Updated: Jun 23, 2020
Edit - 01/07/2019
The Cumulus 21 is now out. The main changes from the Cumulus 20 model include:
- More comfortable cushioning with new grooves under the heel for a softer landing.
- More foam in the heel collar for added comfort.
- The fit of the toe box is wider and taller, fitting far better compared to the previous model
- Weight has decreased notably by 23g to 264g
- More shoes have subsequently been released that are similar to the Cumulus 21
As a result, the PowerKnapp Rating has improved massively to 85/100
Asics doesn't tend to come to mind when you think of a unique, quirky or 'out-there' brand when it comes to their running shoes - although arguably they have been making big strides to change this. But nothing says reliable and trustworthy better than the Gel-Cumulus, a long running series of running shoes - it's actually Asics third oldest series of running shoes, up there with the like of the Kayano and Nimbus. And there's a reason why these models have continued to push boundaries and continue to survive when many other models have been discontinued - the people. People literally vote with their feet and the Cumulus is just one of a few shoes which has such a strong following that people will buy the Cumulus again and again just because they know what they're going to get for their money - an enduring, well-made, comfortable training shoe.
Cushioning/Type: Standard/Everyday Training
Weight: 287g (Size UK8)
Durability: High (~450 miles)
Stack Height: Medium - 29mm (Heel) - 19mm (Toe)
Fit: Slightly fitted
PK RAVES SCORE: 74/100
Similar Shoes: Asics Gel-Pursue 5, Asics Quantum 360 v4, Asics Quantum 360 Knit 2, Brooks Dyad 10, Brooks Glycerin 16, Mizuno Wave Sky 2, Reebok OSR Harmony Road 2
- Fairly good for your money, but there are similar shoes for cheaper
- Size range is really good, however lacks variety in width
- Really Lightweight for a high mileage shoe
- Perfect Stack Height for durability and long miles
- Fit is great. It's a touch fitted i.e. slightly narrow - but only marginally so
- Heel Offset is a little steep for some
- A shoe with several competitors to compare to within it's niche
Cushioning and Fit:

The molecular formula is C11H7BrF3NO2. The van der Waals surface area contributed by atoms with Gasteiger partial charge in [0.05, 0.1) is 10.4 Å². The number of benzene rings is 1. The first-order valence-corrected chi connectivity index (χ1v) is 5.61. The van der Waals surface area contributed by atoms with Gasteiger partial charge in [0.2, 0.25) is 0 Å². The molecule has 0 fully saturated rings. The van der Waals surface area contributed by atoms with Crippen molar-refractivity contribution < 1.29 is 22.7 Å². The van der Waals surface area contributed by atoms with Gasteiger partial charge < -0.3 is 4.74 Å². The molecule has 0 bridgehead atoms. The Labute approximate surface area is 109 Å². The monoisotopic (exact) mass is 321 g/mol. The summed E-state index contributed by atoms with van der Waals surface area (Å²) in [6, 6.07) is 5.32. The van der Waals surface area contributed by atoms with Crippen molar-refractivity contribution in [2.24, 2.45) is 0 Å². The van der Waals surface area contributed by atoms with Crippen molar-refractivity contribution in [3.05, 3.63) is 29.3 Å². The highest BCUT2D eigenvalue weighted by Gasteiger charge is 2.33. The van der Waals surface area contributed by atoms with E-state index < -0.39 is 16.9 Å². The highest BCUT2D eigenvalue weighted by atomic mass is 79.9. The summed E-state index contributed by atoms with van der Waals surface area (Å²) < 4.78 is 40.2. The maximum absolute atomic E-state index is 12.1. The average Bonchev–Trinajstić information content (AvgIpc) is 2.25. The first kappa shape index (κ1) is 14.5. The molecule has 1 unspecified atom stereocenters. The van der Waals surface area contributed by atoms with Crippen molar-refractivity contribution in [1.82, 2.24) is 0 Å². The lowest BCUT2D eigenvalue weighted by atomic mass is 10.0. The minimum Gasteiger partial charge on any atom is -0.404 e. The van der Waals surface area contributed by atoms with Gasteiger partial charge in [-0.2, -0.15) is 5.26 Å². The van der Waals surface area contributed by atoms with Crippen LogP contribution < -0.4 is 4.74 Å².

The Asics Gel-Cumulus 20 is a shoe geared towards runners who want to rake up some mileage without over-the-top cushioning. Despite still having a more than adequate amount of Gel cushioning (Asics most beloved cushioning), it's far more streamlined than it's superior, the Nimbus. The Gel cushioning, despite being a bit weighty for a shock-absorber, it is by far one of the best on the market. But the cushioning isn't all just about Gel. Asics also use their more recent development - Flytefoam - to help pad out the shoe to keep it comfortable, but to also make it lighter than ever. This shoe actually has not just one, but FOUR different foams to optimise comfort and lightness. The most significant of which are the Flytefoam twins, Propel and Lyte. The former is all about additional spring and bounce whilst the latter uses nano-fibre technology to increase durability and, you guessed it, make it very light! The other two are actually throwback to past generations of the Cumulus including Fluideride and SpEVA to bulk out the cushioning to give it a more stable and well-rounded feel.
One of the more significant changes with this version of the Cumulus is that you'll notice that the trussic system (the plastic plate on the bottom of shoes to prevent twisting) has been practically removed. This reduces the firmness in the arch, so overall a good move by Asics. The arch of the shoe and the outsole has also changed to a full ground contact outsole (i.e. there's no space between the shoe and ground) with the idea to help guide runners to a better for heel-to-toe transition.
The fit for the Gel-Cumulus 20 is consistent with past generations, being a touch (and I mean a touch) on the fitted side to the average running shoe, but it does give it a cosy, secure feel for someone about to run a load of miles in them. The slightly narrower elements are in the arch volume and the heel.
As with the past 19 editions, the Asics Gel-Cumulus 20 is completely neutral allowing the ankle to go where it naturally wants to. The Cumulus 20 does have the Guidance Line, a system in Asics shoes which means the outer heel is softer to aid better heel-to-toe transition and mildly improve the overall alignment but nothing significant enough to alter pronation of the ankle.
Stack Height and Offset:
The Cumulus, like most of the Asics family, has an offset of 10mm which, in the constantly growing running community, is looking ever steeper as running shoes evolve, with many new runners being taken by shoes with lower offsets.
The stack height is also pretty standard, sitting at an average of 24mm. This is a perfect compromise of enough cushioning and protection underfoot for the long miles without being over the top and holding you back with unnecessary weight.
Surfaces and Durability:
The Asics Cumulus is built primarily for road. Yes, as ever, it will survive on tracks, gravel, mud and grass etc., but the rubber is simply not designed for that. So if you want to make the most of these shoes, keep them to the road. If you look after them, you'll be rewarded with the full mileage of the Cumulus which is a high mileage, sitting around 450 miles.
The Asics Gel-Cumulus 20 is a true staple in the Asics family. Asics are getting ever better at innovation and really producing some brilliant new and interesting ideas and concepts, but the Cumulus is evidence that they haven't forgotten their roots and are able to churn out the reliable and trustworthy shoes that the brand has got a such reputation and following for.
You can check out the Asics Gel-Cumulus 20 at the brands website here: www.asics.co.uk/gel-cumulus-20
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